So let me take a slightly different tack by saying that ROI is not a truly meaningful calculation for determining a coaching initiative's value. The relationship between changes in how people think, feel, believe, and behave – which is the stuff of coaching – and the changes that occur to a company's bottom line, is indirect, at best. There are just too many variables at play to assume that any one – even if it's coaching – is solely the reason. Attribution at that level of specificity is make-believe.
Consider other confounding variables in calculating the ROI of coaching.
Like time. Let's say that you calculate the ROI for a coaching engagement two weeks after it ends. Now let's say that 45 days later the executive coached initiates a major project that significantly improves next year's financial results. Is that impact likely to be attributed to the coaching? Probably not. Should it be, though? But what if it's 60 days later? 90? What if it's 3 years down the line? That sort of thing can happen when people think, feel, believe, and behave differently than they once did.
Or how about downstream impact? Let's say a sales executive (who received coaching) has what she thinks is an excellent conversation with a sales director and, lo and behold, revenues increase. Is it because of the coaching? Is it because one of the director's manager hired a stronger salesman because of a conversation with the sales director that resulted from a conversation the director had with the VP who was coached? Or maybe it was because the salesman just happened to contact a perfect prospect at the perfect time. Or that new Salesforce CRM system you installed. You have the financial deltas to calculate a Return, but what's the right Investment to attribute it to?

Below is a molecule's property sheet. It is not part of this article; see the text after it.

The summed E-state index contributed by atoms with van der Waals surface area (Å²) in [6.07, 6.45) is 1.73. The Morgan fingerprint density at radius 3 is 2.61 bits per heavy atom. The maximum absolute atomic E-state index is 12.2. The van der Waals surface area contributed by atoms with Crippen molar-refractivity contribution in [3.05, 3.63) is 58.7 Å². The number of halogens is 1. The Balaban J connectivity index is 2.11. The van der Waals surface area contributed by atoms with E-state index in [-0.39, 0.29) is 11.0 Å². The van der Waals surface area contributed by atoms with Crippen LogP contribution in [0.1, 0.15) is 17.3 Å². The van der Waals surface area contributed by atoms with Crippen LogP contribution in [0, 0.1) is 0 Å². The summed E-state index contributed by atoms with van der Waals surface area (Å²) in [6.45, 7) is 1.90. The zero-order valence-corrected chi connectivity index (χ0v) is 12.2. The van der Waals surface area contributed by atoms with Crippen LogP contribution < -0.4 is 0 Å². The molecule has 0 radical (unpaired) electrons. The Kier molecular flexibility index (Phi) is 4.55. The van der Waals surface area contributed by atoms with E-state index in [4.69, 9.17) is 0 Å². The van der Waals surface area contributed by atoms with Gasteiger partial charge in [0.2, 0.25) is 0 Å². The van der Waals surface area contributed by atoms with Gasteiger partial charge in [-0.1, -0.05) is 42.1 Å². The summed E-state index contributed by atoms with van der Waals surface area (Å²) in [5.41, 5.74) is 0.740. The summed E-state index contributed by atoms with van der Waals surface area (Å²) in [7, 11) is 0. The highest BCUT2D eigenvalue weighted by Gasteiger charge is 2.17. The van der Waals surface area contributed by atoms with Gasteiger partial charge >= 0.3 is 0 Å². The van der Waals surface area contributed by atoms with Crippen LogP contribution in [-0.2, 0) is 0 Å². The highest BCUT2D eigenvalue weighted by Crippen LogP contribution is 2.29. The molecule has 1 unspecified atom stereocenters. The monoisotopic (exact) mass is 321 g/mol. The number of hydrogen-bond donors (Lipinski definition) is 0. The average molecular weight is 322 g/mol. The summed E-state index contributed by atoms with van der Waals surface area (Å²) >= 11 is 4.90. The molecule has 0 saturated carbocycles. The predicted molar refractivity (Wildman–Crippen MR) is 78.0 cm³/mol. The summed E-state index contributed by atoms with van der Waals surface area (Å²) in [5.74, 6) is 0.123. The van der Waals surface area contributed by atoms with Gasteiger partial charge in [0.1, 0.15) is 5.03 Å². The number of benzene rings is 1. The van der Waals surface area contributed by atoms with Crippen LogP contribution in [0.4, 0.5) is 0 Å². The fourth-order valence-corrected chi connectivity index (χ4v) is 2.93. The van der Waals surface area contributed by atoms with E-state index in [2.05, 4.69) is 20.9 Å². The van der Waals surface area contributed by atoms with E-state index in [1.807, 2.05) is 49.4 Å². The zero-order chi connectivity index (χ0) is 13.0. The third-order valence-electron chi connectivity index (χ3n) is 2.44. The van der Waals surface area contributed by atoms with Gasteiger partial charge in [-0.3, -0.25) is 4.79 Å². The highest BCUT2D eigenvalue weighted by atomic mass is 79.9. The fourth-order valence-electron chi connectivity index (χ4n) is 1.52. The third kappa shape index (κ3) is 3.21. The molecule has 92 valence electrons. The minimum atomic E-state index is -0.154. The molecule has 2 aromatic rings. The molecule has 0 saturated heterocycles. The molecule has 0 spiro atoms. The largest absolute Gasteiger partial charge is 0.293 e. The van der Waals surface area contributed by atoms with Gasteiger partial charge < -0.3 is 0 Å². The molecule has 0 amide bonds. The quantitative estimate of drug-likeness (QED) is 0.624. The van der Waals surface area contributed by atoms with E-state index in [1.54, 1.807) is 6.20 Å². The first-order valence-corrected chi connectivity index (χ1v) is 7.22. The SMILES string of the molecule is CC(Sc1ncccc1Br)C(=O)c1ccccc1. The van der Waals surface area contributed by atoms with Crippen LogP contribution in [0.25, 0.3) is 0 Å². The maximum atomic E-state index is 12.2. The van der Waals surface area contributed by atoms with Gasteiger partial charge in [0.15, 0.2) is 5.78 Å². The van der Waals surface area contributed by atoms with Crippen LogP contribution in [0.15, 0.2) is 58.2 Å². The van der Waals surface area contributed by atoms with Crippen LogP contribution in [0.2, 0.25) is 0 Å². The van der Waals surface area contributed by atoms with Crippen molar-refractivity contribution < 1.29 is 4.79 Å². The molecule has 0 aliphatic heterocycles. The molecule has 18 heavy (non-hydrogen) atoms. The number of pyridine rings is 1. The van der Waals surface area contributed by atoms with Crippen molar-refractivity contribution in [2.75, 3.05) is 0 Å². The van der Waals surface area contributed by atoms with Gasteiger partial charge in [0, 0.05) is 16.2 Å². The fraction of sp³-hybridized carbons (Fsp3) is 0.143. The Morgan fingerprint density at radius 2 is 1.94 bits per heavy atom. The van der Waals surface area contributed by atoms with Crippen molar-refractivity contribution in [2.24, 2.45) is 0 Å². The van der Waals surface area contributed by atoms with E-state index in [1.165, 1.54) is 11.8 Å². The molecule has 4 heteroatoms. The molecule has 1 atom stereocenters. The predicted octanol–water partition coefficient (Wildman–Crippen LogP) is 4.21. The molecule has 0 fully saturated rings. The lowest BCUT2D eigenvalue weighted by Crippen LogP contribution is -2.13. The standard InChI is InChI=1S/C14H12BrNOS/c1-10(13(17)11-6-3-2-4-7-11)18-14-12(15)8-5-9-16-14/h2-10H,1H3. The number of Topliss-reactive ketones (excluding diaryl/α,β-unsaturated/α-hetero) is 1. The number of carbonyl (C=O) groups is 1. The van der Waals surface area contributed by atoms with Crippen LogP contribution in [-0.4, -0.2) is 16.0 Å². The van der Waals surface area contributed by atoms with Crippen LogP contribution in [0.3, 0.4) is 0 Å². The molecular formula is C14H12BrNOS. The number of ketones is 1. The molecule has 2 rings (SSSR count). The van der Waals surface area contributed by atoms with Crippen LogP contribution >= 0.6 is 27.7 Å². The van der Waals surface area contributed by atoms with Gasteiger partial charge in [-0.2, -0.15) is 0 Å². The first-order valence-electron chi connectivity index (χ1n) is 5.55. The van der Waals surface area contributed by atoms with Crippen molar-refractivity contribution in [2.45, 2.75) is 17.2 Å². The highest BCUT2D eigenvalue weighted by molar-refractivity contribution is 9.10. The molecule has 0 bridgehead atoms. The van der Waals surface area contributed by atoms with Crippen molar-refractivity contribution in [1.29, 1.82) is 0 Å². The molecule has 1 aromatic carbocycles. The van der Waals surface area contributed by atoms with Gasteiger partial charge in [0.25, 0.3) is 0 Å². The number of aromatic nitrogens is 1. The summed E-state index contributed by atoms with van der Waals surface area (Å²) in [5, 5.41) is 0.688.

But before concluding that coaching provides NO 'capturable' benefit, let's look at a few independent, fact-based, methodologically-valid, research studies:
In 2009, Grant, Frith, & Burton conducted a randomized controlled trial (RCT) evaluating executives provided with 360-degree feedback and just four coaching sessions for over a ten week period. In doing so, they proved that coaching enhanced goal attainment, resilience, and workplace well-being and helped participants deal more effectively with organizational change. How much more? A statistically significant amount more.
In 2008, Spence, Cavanagh, & Grant (2008) conducted a RCT evaluating adults taking part in mindfulness-based health coaching over eight weeks. They proved that coaching enabled greater goal attainment than using an educative/directive format (which is how company's typically 'teach' their people). How much greater? A statistically significant greater amount.
In 2007, Spence & Grant conducted a RCT of adults participating in a Solution Focused/Cognitive Behavioral (SF/CB) life coaching program (not unlike the type of coaching that's typically part of an executive coaching initiative). In doing so, they proved that professional coaching was significantly more effective than peer coaching in increasing goal commitment, significantly more effective than peer coaching in goal attainment, and significantly more effective than peer coaching in environmental mastery.
And in 2006, Green, Oades & Grant conducted a RCT of adults taking part in SF/CB life coaching program that proved that coaching increased goal attainment, increased well-being, and increased hope – and that a 30-week follow-up found that those gains were maintained.
Is executive coaching expensive? Yes. Is it TOO expensive? I actually believe it is. But that's a separate issue.
As to the issue of how to evaluate the success of your engagement objectively? My answer is don't even try. Instead, I suggest that you hold the executives who've been through the process to a higher level of performance. Raise the bar for them, as it were – post-coaching – in whatever ways you feel will benefit the company best. And then see how they do. Let THAT be your litmus. And if you start seeing too little continued growth/performance across the board, you'll do well to factor in whatever things you typically factor when evaluating an executive's performance level...and consider cutting back on coaching, regardless of any ROI figures you might have calculated along the way.